Gangrel then went solo once again in 1999 and had his wife manage him, and he was certainly a serviceable wrestler for a few years. Interestingly enough, though, Gangrel would never win a championship in his years with WWE. In 2001, he was let go from the company and forced to go out on his own.
It took some time for Heath to be able to use the Gangrel name, so he wrestled as Vampire Warrior for a brief period, but has been known as Gangrel for more than a decade once again. “They messed up when they put that name on me and it was copyright written with White Wolf (a game). So they had to lease the name from them for five years.” At a ruling, Gangrel says “When the judge hit the gavel he said that the guy who has been wrestling as Gangrel for the last 15 years, he’s Gangrel. There are so many different licenses that WWE won’t touch the name Gangrel or mention it. You will see in the WWE Encyclopedia they changed the name to David Heath.”
We’ve seen Gangrel re-appear on WWE television several times as he’s made four returns, even if not all of his matches made it to a national audience. His last appearance in the ring came in 2007, but he’s certainly kept himself busy over the years.
Gangrel and Vachon would end up getting a divorce in 2006, and she would sadly pass away four years later. In 2008, Gangrel married Kiara Dillon, and the two were together for five years before getting divorced. Now at 48 years old and with two children, you can actually still watch Gangrel wrestle as he’s appearing at independent shows around the United States. Some of the more notable promotions that he’s appeared with include House of Hardcore and West Coast Wrestling Connection.
Looking back on his career with the WWE, Gangrel says that he doesn’t regret the decision. He almost ended up with All-Japan Pro Wrestling on a contract before Vachon convinced him to try out with the company she was with. “In the long run that was probably the best move because the Attitude Era blew up in 1998 and that’s probably why if it wasn’t for Japan I probably wouldn’t be wrestling today…The Attitude Era has kept me flowing and was just so huge that a lot of the guys out there aren’t working anymore so the few guys that can work get out there and work because there is so much work for us,” he said.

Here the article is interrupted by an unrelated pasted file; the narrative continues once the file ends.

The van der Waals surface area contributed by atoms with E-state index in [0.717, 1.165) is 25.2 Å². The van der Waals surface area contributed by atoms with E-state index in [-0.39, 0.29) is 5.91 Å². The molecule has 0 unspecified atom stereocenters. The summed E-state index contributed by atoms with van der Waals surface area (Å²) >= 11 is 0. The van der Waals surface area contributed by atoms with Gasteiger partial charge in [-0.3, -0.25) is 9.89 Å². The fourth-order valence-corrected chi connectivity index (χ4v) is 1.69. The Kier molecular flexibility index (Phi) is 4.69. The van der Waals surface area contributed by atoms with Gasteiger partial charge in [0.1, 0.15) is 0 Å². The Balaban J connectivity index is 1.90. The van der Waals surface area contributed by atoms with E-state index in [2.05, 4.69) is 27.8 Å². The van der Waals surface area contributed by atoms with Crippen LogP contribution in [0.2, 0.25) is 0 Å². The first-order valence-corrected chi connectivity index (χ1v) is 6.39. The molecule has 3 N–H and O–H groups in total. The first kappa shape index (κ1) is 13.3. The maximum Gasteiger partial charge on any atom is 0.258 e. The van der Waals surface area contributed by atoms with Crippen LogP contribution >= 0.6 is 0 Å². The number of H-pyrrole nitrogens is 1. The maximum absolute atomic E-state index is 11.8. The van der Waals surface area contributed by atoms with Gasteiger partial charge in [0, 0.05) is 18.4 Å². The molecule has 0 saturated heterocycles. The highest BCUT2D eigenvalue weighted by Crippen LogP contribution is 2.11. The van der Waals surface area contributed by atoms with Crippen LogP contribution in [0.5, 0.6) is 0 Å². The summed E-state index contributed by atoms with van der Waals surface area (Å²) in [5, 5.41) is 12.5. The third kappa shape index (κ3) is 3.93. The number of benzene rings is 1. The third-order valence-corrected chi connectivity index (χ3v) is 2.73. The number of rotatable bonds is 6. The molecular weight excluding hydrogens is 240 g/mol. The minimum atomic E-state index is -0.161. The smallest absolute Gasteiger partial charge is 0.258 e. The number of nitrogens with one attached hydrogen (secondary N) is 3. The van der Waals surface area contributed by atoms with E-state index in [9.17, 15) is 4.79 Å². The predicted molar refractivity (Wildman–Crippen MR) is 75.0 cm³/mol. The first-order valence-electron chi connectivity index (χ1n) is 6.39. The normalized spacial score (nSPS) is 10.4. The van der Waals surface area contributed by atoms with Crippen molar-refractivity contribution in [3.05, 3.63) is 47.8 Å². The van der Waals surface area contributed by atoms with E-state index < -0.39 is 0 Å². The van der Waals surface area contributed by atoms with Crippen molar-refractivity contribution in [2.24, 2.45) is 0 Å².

Gangrel also knew that his solo career wasn’t going to be as big as one of his teammates as soon as they were teamed up. “The whole Brood thing was just to get Edge over (with the fans),” he said. “I don’t think they expected us to get over and they didn’t know what to do with us when it took off…But it was just a vessel to get Edge over – they knew from day one that Edge was the future for them.”
Gangrel has also opened his own wrestling academy called Gangrel’s Wrestling Asylum in Florida, teaching younger wrestlers the business while he still works in the ring. He spends most of his time there in the Fort Lauderdale area, so if you take the trip down to Florida, you might be able to get covered in fake blood while sitting in the first few rows…while getting a handshake and an autograph afterward.